September 19, 2018

Fighting Sexual Abuse in Charedi World

Twenty years have passed, but the moment that drove Rebecca Shwartz to become a pioneering women’s rights lawyer in Jerusalem remains crystalized in her mind.

As a direct result of that one incident, Shwartz today operates Min HaMezar, a growing nonprofit that seeks justice for sexually abused ultra-Orthodox women and girls in Israel.

Shwartz, 36, was part of a delegation of 20 Israelis who recently spent a week in Los Angeles on an educational trip sponsored by the Gesher organization and the Israeli government to observe and interact with members of Diaspora communities. A lifelong Charedi, Shwartz said one of the reasons she came to America was to educate, encourage and motivate women who feel powerless — a commitment born one night in 1997.

The summer of that year, when she was 16 years old, she attended a seminary camp with her best friend, also 16.

“Very late one night, my friend told me she had been getting abused for eight years,” Shwartz said. “I was shocked.” The alleged perpetrator was visible in their ultra-Orthodox enclave of B’nai B’rak. “I knew him, too. I asked, ‘How can it be? I didn’t see anything.’ ”

While the Charedi community maintains an insulated existence to shield its members from perceived negative influences of the secular world, Shwartz said she would come to learn that the arrangement works equally to prevent criminal acts, such as sexual abuse, from being reported to authorities.

That night in the camp, as her friend shared her story, “my friend was crying, and I was crying, too,” Shwartz recalled. “I said, ‘I need to do something.’ I didn’t know what, but something.”

Shwartz went home and immediately relayed the revelations to her mother, whose skepticism was typical of the Charedi community. When Shwartz suggested, “Let’s talk to her parents,” her mother dismissed the story.

“My mother was a simple woman 20 years ago,” Shwartz said. “No one knew anything then. My mother said, ‘It can’t be. Your friend must have been dreaming. [Her abuser] is Charedi. He follows the halachah.’ ”

Undeterred, Shwartz urged the victim to tell her parents. “They’ll kill me,” the fearful girl said.

Shwartz assured her friend, “I’ll come with you. Don’t worry.”

However, when the girl’s parents heard her story, they blamed her. “Something must be wrong with you,” Shwartz recalled them telling their daughter. “Maybe you have not been tznius (modest).”

“They sent her away to a school overseas,” Shwartz said. “She was very mad at me. I felt as if I had done a terrible thing.”

The victim fled her Charedi community, permanently. She became secular and has never married.

“I was innocent and very naïve,” Shwartz recalled.

As a result of that experience, Shwartz unofficially launched her career of attempting to persuade abused ultra-Orthodox women and girls — and others — to tell their stories so that the guilty men can be punished.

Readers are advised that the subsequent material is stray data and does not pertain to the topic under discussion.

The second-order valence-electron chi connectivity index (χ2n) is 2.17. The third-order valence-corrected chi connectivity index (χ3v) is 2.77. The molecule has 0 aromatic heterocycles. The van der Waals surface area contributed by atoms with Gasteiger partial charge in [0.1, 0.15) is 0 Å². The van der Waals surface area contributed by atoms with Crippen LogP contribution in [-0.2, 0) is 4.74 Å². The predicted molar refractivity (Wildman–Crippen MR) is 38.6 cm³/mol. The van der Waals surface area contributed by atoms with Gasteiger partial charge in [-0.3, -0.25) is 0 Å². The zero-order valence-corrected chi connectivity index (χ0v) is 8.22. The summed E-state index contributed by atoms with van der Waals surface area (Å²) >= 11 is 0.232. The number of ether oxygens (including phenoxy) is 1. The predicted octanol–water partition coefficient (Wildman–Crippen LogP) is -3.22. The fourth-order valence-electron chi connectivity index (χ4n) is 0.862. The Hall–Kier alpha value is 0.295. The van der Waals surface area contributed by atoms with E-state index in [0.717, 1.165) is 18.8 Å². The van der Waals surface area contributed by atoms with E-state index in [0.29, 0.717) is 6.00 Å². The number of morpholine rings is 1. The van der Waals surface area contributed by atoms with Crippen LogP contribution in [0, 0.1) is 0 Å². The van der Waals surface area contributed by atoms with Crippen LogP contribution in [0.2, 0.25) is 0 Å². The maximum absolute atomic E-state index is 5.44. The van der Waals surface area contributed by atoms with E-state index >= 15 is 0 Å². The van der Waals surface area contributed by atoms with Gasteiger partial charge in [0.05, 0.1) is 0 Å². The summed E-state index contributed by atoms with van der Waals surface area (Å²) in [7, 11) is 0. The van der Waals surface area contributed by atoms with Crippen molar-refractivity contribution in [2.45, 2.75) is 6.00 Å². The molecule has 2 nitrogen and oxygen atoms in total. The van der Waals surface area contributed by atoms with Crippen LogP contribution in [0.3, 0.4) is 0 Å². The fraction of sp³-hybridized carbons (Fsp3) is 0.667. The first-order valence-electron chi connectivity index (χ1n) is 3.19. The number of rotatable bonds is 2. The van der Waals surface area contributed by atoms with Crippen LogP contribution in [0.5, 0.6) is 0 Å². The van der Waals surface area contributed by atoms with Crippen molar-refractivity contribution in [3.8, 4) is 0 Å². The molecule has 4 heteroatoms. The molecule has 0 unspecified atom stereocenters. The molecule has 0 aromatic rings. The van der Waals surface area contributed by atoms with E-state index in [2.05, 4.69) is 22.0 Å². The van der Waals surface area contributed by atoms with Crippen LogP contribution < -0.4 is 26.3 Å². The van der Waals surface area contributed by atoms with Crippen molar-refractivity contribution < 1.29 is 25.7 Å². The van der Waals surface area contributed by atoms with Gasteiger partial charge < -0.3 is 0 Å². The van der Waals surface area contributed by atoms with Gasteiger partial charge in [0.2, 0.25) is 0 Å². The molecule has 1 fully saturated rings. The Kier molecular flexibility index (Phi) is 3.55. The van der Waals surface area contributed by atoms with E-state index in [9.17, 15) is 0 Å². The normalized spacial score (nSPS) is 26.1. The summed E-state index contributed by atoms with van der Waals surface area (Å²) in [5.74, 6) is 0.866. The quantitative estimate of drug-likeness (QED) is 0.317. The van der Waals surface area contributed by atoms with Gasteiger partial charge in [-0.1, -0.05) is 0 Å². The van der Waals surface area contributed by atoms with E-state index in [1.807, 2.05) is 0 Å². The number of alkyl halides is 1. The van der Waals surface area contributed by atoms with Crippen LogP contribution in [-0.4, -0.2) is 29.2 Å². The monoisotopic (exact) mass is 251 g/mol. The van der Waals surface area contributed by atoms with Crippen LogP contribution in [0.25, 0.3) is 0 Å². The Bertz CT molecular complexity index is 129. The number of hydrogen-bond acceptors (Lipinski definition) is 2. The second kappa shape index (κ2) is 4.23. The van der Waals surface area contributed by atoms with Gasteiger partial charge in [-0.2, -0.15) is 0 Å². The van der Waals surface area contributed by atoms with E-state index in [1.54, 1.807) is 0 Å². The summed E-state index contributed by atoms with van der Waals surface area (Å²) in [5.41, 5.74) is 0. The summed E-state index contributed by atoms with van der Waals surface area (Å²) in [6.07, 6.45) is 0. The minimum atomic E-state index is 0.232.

Shwartz pledged to herself, “When I grow up, I will open a place where girls who can’t talk to anyone will be able to find a solution.”

Her teenage naivete may have been erased in a single night, but there were signs she would choose her own path. The eighth of 11 children, “I always was different,” she said. “I would look out for the poor, for victims no one was paying attention to.”

Married at 19 and soon the mother of two, she was in her mid-20s when she enrolled in a Charedi law school. Outside of classes, Shwartz volunteered at an office that gave legal advice to the poor. When the few religious women who came to the office seeking help were turned away, Shwartz despaired.

“I saw their look,” she said. “They had no one to speak their language. I wanted them to know that I was like them. I sympathized with them.”

Rebecca Shwartz (far right) speaks at a 2016 event, teaching women how to educate children to be protected. Photo by Boaz Cohen

“I started to get so many cases that I didn’t know how to handle them. It was amazing.” — Rebecca Shwartz

Employed in the state attorney’s office early in her career, she examined prison files and learned that far more crimes of abuse existed in the Charedi community than she had realized. “When men went away from the community, I thought they were leaving the country,” she said.

No one in the Orthodox media was interested in reporting Shwartz’s discoveries. “I wanted to say to victims, ‘Someone is willing to help you. Please come.’

“I said, ‘OK, I will make pro bono cases.’ I wrote on Facebook, ‘I want to help. It’s free.’ I started to get so many cases that I didn’t know how to handle them. It was amazing.”

A mother of four, she started her own law practice six years ago. Her husband, Manny, is a journalist who posts stories about her cases on the news website where he works.

Despite the response she has received from abused women, Shwartz said she does not believe there is more abuse today than years ago in the Charedi community. The difference, she said, is that the abuse is now being reported.

She said she was heartened by the response she received during her visit to the United States.

“I gave lectures to women from all over the country on women’s empowerment and coping with sexual abuse,” Shwartz said. “There was a tremendous response. Women were eager to hear, to learn, to receive information and to open their hearts.

“All of us, here and in Israel, have one thing in common: To keep our children’s souls healthy in a protected body.”